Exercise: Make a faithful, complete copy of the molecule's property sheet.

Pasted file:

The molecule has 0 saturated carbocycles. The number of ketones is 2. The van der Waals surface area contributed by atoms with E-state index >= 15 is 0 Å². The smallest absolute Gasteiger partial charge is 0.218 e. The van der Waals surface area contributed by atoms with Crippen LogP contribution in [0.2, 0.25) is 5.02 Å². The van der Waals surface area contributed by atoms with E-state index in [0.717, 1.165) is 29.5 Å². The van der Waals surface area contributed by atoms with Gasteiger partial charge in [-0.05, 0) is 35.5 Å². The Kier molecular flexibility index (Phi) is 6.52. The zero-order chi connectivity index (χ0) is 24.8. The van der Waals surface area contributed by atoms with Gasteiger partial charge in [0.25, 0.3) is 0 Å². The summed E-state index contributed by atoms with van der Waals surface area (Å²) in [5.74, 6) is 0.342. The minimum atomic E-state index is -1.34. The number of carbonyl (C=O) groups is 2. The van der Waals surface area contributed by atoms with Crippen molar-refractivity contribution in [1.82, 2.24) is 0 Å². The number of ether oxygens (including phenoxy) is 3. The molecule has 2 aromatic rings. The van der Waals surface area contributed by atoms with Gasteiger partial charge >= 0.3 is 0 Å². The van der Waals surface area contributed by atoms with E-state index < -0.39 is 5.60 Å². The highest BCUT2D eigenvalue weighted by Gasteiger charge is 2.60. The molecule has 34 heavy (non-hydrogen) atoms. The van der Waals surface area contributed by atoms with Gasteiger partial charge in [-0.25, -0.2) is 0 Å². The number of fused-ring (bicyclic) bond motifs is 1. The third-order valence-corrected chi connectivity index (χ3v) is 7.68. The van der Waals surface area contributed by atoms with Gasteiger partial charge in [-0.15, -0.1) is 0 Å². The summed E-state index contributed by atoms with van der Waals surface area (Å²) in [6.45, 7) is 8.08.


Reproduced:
The molecule has 0 saturated carbocycles. The number of ketones is 2. The van der Waals surface area contributed by atoms with E-state index >= 15 is 0 Å². The smallest absolute Gasteiger partial charge is 0.218 e. The van der Waals surface area contributed by atoms with Crippen LogP contribution in [0.2, 0.25) is 5.02 Å². The van der Waals surface area contributed by atoms with E-state index in [0.717, 1.165) is 29.5 Å². The van der Waals surface area contributed by atoms with Gasteiger partial charge in [-0.05, 0) is 35.5 Å². The Kier molecular flexibility index (Phi) is 6.52. The zero-order chi connectivity index (χ0) is 24.8. The van der Waals surface area contributed by atoms with Gasteiger partial charge in [0.25, 0.3) is 0 Å². The summed E-state index contributed by atoms with van der Waals surface area (Å²) in [5.74, 6) is 0.342. The minimum atomic E-state index is -1.34. The number of carbonyl (C=O) groups is 2. The van der Waals surface area contributed by atoms with Crippen molar-refractivity contribution in [1.82, 2.24) is 0 Å². The number of ether oxygens (including phenoxy) is 3. The molecule has 2 aromatic rings. The van der Waals surface area contributed by atoms with Gasteiger partial charge >= 0.3 is 0 Å². The van der Waals surface area contributed by atoms with E-state index < -0.39 is 5.60 Å². The highest BCUT2D eigenvalue weighted by Gasteiger charge is 2.60. The molecule has 34 heavy (non-hydrogen) atoms. The van der Waals surface area contributed by atoms with Gasteiger partial charge in [-0.25, -0.2) is 0 Å². The number of fused-ring (bicyclic) bond motifs is 1. The third-order valence-corrected chi connectivity index (χ3v) is 7.68. The van der Waals surface area contributed by atoms with Gasteiger partial charge in [-0.15, -0.1) is 0 Å². The summed E-state index contributed by atoms with van der Waals surface area (Å²) in [6.45, 7) is 8.08.